Emer O’Toole Says Shakespeare is Globally Popular Because of Colonialism

If a student were to ask me why people, the world over, read and put on performances of Shakespeare’s plays, I would basically say the following:

A difficult achievement is universally recognizable. Shakespeare has done something, aesthetically and imaginatively, very far from entropy. You can see that he did not write as a monkey at a typewriter (that is, dashing off random letters across a page). People don’t read many writers the world over, only the best, and Shakespeare is one of those to have done something quite noticeably well. It is Shakespeare’s shocking distance from entropy that people are drawn to. Academics can get lost in his plays; lay audiences can delight in them. Shakespeare’s plays amount to the creation of a world.

But this explanation would be, by Emer O’ Toole’s lights as expressed in today’s Guardian, hopelessly reactionary and wrong-headed. The real reason people read Shakespeare is colonialism.

Here she is saying it:

Shakespeare is full of classism, sexism, racism and defunct social mores. The Taming of the Shrew (aka The Shaming of the Vagina-Bearer) is about as universally relevant as the chastity belt. I’m sick of directors tying themselves up in conceptual knots, trying to frame poor Katherina as some kind of feminist heroine. The Merchant of Venice (Or The Evil Jew) is about as universal as the Nuremberg laws. […]

So where has the idea that Shakespeare is “universal” come from? Why do people the world over study and perform Shakespeare? Colonialism. That’s where, and that’s why. Shakespeare was a powerful tool of empire, transported to foreign climes along with the doctrine of European cultural superiority. Taught in schools and performed under the proscenium arches built where the British conquered, universal Shakespeare was both a beacon of the greatness of European civilisation and a gateway into that greatness – to know the bard was to be civilised.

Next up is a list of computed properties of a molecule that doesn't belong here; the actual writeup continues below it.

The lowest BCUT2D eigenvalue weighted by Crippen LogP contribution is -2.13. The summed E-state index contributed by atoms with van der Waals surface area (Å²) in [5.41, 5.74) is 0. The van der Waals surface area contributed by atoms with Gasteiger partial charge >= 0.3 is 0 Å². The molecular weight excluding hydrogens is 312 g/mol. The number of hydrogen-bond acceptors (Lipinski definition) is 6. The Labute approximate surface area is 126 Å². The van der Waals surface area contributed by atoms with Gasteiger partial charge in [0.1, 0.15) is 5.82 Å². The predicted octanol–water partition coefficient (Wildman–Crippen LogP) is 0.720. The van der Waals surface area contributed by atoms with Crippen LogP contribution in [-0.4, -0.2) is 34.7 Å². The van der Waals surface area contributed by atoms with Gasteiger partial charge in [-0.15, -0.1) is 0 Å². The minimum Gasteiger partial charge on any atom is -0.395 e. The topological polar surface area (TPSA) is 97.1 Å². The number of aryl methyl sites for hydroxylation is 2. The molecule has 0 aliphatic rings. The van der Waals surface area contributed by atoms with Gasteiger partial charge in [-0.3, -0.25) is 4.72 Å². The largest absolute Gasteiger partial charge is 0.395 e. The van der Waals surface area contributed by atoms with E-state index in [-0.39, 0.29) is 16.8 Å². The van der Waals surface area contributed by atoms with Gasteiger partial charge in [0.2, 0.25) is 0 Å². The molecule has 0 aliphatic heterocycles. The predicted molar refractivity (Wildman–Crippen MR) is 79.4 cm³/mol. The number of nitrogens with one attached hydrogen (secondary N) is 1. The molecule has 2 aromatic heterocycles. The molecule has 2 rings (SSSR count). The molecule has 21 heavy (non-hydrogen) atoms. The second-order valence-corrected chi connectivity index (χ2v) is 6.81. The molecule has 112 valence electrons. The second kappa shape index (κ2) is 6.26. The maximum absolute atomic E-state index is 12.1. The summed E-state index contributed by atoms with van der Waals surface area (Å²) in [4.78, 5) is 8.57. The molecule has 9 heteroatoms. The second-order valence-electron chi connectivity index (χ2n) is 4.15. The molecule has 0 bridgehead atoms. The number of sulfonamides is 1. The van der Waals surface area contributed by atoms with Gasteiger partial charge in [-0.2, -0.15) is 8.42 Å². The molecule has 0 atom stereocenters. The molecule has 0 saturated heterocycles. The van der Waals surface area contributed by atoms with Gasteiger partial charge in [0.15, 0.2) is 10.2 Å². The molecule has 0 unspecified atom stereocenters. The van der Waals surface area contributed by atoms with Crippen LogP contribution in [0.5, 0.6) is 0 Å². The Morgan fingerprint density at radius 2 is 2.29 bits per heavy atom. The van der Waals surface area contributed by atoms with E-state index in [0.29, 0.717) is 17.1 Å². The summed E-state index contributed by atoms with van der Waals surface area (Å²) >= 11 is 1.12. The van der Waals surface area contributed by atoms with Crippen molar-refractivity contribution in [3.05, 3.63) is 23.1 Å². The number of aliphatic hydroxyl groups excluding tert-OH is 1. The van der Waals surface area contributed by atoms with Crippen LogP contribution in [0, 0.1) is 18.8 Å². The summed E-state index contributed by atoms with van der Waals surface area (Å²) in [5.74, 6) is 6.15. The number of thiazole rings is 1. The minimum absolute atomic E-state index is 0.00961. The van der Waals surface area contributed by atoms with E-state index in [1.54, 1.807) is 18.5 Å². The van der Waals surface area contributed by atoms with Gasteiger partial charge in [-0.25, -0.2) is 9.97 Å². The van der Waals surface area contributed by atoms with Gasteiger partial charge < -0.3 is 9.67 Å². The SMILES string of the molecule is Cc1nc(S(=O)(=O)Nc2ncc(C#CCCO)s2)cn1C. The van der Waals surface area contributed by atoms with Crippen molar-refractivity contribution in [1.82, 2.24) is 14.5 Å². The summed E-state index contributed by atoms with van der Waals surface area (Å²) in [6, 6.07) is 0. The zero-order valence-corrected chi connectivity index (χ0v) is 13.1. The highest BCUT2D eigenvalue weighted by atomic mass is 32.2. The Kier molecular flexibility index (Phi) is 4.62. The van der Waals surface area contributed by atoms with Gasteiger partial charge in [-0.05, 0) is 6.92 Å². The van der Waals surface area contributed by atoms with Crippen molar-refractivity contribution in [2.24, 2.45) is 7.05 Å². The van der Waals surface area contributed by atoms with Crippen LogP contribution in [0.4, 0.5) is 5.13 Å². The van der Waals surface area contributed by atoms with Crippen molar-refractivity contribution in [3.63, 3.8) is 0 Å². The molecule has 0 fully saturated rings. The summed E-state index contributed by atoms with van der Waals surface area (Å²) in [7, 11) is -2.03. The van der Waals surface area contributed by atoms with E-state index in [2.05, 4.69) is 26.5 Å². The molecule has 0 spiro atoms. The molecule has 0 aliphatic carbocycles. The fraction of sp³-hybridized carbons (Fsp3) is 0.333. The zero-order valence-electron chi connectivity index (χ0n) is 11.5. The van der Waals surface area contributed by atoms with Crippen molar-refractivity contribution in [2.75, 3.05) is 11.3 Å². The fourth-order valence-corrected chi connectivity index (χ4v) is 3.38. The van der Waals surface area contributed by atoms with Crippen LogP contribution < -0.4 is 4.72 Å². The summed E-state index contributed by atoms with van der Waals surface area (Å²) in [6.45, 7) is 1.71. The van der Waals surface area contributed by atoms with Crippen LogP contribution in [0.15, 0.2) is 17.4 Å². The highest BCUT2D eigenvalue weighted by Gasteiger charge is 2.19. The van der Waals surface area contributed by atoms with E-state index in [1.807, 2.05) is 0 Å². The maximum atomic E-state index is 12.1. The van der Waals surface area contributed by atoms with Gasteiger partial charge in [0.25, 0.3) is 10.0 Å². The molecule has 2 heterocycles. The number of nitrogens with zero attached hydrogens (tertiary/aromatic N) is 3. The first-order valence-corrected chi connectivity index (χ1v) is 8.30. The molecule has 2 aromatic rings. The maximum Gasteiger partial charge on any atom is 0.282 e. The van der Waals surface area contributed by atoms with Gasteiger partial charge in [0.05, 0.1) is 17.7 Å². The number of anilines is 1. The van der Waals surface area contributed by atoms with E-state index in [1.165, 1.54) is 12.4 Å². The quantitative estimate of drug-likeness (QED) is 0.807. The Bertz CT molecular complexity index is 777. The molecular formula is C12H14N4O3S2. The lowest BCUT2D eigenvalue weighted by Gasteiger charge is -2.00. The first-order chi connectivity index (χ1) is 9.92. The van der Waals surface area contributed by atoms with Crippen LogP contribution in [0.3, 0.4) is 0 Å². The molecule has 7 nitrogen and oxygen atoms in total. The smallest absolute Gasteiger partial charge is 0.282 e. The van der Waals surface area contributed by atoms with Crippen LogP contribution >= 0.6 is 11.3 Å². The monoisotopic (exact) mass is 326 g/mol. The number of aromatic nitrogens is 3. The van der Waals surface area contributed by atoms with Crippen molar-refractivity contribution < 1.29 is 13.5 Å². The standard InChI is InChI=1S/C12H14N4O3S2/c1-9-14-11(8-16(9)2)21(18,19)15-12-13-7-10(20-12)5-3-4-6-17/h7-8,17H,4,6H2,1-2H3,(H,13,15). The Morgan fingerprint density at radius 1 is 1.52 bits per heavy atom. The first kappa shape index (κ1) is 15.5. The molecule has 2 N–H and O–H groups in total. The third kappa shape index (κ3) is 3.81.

Well, yes. Everything she says here is true. Who can deny it? Shakespeare traveled with colonialism (as did Christopher Marlow). And Shakespeare can be sexist, racist, classist, and antisemitic.

But people don’t, the world over, hold festivals for the performing of Marlow, do they? Something more is going on. Shakespeare’s staying power belongs to Shakespeare himself (because he achieved things with language, literary ambiguity, complication, and character creation that are quite obviously remarkable).

The same can also be said of the ancient Greek dramatists (Sophocles, Euripides, Aeschylus, Aristophanes). The Greeks too travel well. You can probably find, for example, somewhere in Japan, this very week, a production of a Greek play.

Is this because of colonialism as well?

Imagine if the plays of Shakespeare had been written, four hundred years ago, by an Indian woman who gleaned her knowledge of Europe from books (as Shakespeare did for the plays he set in Italy, which he never actually visited)? Would Emer O’Toole not be celebrating her intellectual and imaginative triumph? And does Emer O’Toole seriously believe that such an Indian playwright would not have been discovered and globally celebrated in the 21st century?

The Bhagavad Gita has long been recognized as a great piece of Indian literature that travels well. Perhaps Emer O’Toole attributes its global reception to colonialism as well.

What Emer O’Toole represents is what the retired Yale critic, Harold Bloom, rightly calls “the school of resentment,” which he defines as consisting of those who bring leftist political commitments, accompanied by a general indifference to aesthetic judgments, to works of literature and art. Hence Emer O’Toole’s explanation for why she has been attending the World Shakespeare Festival in Britain:

Palestinian collective Ashtar made a powerful political statement about displacement through its stripped-down Richard II. The festival has offered UK audiences their first chance to watch the National Theatre of China, and this week sees India’s Arpana theatre perform in Britain for the first time with an all singing all dancing Gujarati All’s Well That Ends Well. Woop!

And: